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Re: people interviewing with V10: cultural fit?

Postby aces » Mon Aug 12, 2013 1:52 am

Something else to consider: each of the V10 (or other large NYC firms) have enough attorneys that even if there is a general "reputation"/"culture" for the firm as a whole, there is also still a tremendous degree of heterogeneity within each firm (including both between and within individual practice groups). Aside from a handful of firms that stand out in one way or another (I'm thinking specifically of Quinn), most other firms of this caliber are much more similar than they are different. At this point in the game, your time is probably better off spent researching each firm assiduously and honing your "what did you do last summer?", "why law", "why this firm," etc. spiels than trying to develop a whole new set of interests that you think will appeal to the white shoe-types at Davis Polk or totally change your personality to fit a TLS stereotype meme.

EDIT: One last note. The idea of you trying to change your personality interview-to-interview or trying to learn all you can about the Hamptons/art/wine last minute so you can pretend to be interested in them sounds like a terrible sitcom plot. For the love of god, don't do it. It doesn't take too much for someone to figure out you're full of shit, and once they do, you're dead in the water.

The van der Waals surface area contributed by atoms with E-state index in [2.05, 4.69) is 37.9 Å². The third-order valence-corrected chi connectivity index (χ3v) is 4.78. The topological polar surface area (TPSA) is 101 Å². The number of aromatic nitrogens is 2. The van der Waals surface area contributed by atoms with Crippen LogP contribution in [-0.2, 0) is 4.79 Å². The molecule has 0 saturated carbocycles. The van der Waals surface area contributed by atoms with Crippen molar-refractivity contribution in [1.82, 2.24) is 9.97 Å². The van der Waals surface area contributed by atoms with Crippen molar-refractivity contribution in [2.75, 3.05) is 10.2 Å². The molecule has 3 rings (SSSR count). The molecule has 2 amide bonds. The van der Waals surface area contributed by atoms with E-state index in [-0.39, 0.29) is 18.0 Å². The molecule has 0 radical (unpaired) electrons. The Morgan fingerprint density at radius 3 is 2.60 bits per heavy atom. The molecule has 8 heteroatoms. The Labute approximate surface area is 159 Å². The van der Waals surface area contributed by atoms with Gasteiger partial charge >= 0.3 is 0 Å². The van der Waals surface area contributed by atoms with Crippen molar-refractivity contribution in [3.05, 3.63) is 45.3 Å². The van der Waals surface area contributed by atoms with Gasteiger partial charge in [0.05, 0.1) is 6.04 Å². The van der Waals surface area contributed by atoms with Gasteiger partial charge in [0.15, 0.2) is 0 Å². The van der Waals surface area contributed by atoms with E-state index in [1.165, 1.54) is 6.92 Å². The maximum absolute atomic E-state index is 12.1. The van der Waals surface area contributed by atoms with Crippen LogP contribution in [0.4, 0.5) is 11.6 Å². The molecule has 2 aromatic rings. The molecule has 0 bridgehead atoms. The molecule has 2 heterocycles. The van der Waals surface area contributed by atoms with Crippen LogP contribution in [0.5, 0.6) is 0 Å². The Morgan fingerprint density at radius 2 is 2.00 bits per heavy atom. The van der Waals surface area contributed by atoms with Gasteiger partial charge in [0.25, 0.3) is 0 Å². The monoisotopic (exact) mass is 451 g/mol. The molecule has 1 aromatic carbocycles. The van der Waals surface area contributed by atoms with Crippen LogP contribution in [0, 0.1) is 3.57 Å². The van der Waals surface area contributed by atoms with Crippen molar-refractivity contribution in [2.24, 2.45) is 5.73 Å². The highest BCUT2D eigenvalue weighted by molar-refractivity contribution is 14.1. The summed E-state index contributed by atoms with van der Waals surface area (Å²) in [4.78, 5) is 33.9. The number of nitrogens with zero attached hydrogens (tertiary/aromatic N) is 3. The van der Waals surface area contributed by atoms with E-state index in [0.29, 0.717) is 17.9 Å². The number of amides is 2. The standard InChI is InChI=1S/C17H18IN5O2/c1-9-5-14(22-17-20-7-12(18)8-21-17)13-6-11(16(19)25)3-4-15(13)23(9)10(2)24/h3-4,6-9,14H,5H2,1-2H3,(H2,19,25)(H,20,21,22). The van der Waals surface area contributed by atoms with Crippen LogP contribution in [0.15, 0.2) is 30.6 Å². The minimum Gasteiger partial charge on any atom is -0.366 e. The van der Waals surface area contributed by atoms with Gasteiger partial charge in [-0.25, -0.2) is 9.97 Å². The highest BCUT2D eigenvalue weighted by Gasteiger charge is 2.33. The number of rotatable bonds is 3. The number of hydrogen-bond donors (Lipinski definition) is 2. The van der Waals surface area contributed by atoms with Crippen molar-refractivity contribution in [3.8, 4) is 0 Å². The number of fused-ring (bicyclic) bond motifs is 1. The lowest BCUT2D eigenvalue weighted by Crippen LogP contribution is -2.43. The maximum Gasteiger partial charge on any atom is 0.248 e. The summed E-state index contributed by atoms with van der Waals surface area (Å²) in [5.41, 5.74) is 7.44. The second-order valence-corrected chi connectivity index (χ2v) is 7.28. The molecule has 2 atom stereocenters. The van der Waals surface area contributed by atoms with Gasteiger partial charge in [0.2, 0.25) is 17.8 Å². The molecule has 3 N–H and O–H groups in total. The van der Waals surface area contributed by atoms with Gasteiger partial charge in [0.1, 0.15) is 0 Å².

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Re: people interviewing with V10: cultural fit?

Postby Anonymous User » Mon Aug 12, 2013 10:08 pm

but what I'm saying is that I can both prepare my answers to standard interview questions and develop a new set of interests. Not 10 different sets, just one or 2 to appeal to firms I especially want.

And it won't be like I'd develop the interests a week before the interview.

Hence I'm asking what culture prevails at a given firm and how I can demonstrate that I share the culture @ e.g., WLRK, CSM, & DPW.

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Re: people interviewing with V10: cultural fit?

Postby NYstate » Mon Aug 12, 2013 10:14 pm

Anonymous User wrote:but what I'm saying is that I can both prepare my answers to standard interview questions and develop a new set of interests. Not 10 different sets, just one or 2 to appeal to firms I especially want.

And it won't be like I'd develop the interests a week before the interview.

Hence I'm asking what culture prevails at a given firm and how I can demonstrate that I share the culture @ e.g., WLRK, CSM, & DPW.


I hate to break this too you but interviewers can tell within very few minutes if you will fit in. The best way to fit in is to be the professional version of yourself. (See edit below). You don't have to be a member of the Westchester Country Club. You are wasting your time trying to figure this out.

Edit: the best way to fit in at any firm is to be smart, detail oriented and easy to work with. You have to have confidence in yourself. If someone mentions a hobby, you can always say how you find that interesting and would like to learn more. Also, sports might come in handy.